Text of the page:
BMW, Daimler establish joint venture to get a slice of pie in mobility sector

BMW and Daimler officially announced the establishment of a 50-50 joint venture on March 28, merging their untraditional operations—everything from car-sharing and ride-hailing to parking locator services and electric vehicle charging—into a single joint business.

The two rivals are both leaders as automakers, but they are not so powerful when it comes to mobility services. What is behind the cooperation? Will it challenge the position of traditional mobility companies such as Uber and China’s Didi Chuxing?

Lin Boqiang, director of the China Center for Energy Economics Research at Xiamen University told Chinanews.com that the intention of the two companies is to improve competitiveness and expand market share.

To expand the business from manufacturing to offering mobility services, BMW and Daimler will better the environment of the ridesharing industry, helping new energy and autopilot vehicles make higher achievements, noted Bai Ming, deputy director of China’s Ministry of Commerce’s International Market Research Institute.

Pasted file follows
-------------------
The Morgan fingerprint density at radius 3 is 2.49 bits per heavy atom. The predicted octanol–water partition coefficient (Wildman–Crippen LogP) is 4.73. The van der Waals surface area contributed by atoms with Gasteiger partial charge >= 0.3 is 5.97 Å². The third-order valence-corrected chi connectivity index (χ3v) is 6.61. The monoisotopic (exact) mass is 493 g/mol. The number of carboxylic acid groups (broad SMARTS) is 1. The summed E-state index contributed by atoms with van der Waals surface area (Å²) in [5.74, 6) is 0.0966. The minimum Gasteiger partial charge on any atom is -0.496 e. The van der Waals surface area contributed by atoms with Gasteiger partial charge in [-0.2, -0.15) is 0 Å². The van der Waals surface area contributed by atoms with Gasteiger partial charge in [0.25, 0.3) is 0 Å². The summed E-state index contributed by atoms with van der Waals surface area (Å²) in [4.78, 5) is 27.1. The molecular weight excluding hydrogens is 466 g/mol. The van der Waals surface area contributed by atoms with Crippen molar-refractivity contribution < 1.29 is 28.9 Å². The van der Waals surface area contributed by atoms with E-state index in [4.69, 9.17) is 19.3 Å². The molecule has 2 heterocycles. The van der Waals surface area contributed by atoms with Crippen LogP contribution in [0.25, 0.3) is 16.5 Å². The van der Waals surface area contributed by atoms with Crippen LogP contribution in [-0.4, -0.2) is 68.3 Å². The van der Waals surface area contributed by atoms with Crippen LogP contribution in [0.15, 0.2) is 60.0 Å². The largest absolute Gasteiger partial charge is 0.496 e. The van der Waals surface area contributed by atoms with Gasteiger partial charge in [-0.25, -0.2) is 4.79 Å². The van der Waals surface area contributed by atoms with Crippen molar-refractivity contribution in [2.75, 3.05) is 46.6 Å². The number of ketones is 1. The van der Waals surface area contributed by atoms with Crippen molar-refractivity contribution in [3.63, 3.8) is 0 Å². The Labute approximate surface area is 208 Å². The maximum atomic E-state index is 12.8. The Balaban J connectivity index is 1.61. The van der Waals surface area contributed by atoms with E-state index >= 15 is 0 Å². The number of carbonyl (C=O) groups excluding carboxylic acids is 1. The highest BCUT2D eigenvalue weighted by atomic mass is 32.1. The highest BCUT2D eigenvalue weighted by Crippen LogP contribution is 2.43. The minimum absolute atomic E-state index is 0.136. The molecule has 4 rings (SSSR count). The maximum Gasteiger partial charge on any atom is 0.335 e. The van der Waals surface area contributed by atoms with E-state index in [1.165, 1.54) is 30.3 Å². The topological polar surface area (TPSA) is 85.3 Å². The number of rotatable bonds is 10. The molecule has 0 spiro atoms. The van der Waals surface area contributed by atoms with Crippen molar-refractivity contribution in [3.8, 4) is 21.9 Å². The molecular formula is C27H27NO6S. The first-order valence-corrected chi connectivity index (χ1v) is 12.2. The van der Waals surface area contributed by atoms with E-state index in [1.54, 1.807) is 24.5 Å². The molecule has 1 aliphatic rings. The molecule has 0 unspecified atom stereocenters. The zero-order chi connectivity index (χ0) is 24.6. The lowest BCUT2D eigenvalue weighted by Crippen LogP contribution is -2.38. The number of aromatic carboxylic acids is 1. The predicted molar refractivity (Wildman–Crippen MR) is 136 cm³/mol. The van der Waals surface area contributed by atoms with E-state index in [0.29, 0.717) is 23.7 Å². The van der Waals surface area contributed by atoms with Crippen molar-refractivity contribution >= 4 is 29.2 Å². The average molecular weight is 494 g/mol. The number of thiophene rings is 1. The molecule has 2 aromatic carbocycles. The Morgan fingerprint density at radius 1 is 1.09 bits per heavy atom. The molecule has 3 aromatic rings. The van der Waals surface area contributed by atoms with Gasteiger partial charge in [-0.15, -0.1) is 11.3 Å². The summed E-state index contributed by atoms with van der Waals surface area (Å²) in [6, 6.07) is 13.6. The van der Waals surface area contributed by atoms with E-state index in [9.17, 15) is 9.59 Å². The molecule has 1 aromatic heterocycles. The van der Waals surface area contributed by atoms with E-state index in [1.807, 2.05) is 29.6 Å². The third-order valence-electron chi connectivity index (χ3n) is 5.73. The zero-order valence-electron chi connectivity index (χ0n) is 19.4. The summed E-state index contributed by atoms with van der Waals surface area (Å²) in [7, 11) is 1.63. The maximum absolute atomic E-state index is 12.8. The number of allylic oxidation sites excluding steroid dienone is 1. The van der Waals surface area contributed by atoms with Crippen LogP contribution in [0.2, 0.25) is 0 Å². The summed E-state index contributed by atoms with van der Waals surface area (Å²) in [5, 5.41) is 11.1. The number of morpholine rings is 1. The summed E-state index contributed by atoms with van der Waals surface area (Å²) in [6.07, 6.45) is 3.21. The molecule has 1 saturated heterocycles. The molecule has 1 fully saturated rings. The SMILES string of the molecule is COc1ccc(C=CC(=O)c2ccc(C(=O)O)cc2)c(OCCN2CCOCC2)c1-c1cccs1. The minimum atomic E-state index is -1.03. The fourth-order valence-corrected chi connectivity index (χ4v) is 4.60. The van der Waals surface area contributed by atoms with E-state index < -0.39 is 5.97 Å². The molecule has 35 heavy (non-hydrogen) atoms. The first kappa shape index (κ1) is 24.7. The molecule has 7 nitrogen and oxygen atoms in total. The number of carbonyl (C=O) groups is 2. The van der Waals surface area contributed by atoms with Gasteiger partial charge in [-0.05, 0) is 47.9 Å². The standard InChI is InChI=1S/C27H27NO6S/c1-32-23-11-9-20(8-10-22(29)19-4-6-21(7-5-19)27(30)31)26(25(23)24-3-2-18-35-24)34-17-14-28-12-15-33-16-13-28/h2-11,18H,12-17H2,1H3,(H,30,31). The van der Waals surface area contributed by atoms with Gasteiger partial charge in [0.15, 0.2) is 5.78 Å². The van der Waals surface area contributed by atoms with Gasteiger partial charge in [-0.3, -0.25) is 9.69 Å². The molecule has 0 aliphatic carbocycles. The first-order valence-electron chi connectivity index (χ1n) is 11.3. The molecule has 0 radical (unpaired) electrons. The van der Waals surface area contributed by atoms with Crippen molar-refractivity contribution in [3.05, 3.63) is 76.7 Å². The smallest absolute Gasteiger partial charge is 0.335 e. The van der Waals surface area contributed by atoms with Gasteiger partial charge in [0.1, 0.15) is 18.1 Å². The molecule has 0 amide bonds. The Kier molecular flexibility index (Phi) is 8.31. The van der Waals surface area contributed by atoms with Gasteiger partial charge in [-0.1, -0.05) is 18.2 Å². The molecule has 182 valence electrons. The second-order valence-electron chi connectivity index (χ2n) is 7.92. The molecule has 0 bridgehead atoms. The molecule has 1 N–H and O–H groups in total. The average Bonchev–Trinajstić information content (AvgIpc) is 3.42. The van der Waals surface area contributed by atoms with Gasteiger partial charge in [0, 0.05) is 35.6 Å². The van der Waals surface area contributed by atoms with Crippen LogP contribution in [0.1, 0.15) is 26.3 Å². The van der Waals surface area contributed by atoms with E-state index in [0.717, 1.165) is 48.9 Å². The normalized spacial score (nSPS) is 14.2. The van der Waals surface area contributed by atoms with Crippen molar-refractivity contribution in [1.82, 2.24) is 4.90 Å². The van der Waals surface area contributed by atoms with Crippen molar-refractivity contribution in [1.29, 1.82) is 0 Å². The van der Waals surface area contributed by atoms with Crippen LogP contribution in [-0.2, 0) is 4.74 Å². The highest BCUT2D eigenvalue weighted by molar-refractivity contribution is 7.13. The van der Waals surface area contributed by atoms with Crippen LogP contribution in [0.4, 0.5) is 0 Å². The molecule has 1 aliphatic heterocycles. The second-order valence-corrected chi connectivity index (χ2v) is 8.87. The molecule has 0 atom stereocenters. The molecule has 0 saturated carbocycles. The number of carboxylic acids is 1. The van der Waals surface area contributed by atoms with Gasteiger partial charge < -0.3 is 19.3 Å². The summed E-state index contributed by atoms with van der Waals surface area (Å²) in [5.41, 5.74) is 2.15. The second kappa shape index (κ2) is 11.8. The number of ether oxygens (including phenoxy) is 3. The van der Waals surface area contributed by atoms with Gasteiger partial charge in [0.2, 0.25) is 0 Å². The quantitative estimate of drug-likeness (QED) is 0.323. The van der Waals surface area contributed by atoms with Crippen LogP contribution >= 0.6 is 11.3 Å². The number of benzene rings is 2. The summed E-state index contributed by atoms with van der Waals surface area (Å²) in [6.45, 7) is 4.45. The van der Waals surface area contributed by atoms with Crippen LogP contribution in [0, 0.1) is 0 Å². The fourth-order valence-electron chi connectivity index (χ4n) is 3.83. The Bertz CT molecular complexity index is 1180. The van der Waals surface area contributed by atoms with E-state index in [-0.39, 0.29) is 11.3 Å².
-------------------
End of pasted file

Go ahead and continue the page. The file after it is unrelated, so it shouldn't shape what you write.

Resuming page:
He said that car-making and mobility services will have more advantages if combined together.

Uber and Didi Chuxing have already taken a great share of the market. The cooperation between the two top carmakers is expected to bring them a slice of the pie.

Statistics indicate that the service of Didi Chuxing covered more than 400 Chinese cities in 2017, offering services more than 7.43 billion times.

According to Bai, at present the joint venture established by BMW and Daimler is not likely to become a real rival of Didi Chuxing and Uber, however on the other hand the combination of information and manufacturing technologies will serve as a highlight for the joint venture in the future.

Apart from opportunities, what is ahead for the joint venture are also challenges. So far, neither BMW nor Daimler has released customized models for ridesharing, especially designed for Chinese roads and customers.

Besides, both Chinese startup companies and mobility giants such as Mobike and CAR Inc. will compete with the joint venture. More importantly, whether it can run the business smoothly depends on Chinese policies and regulations, since ridesharing is closely related to high-resolution maps and big data.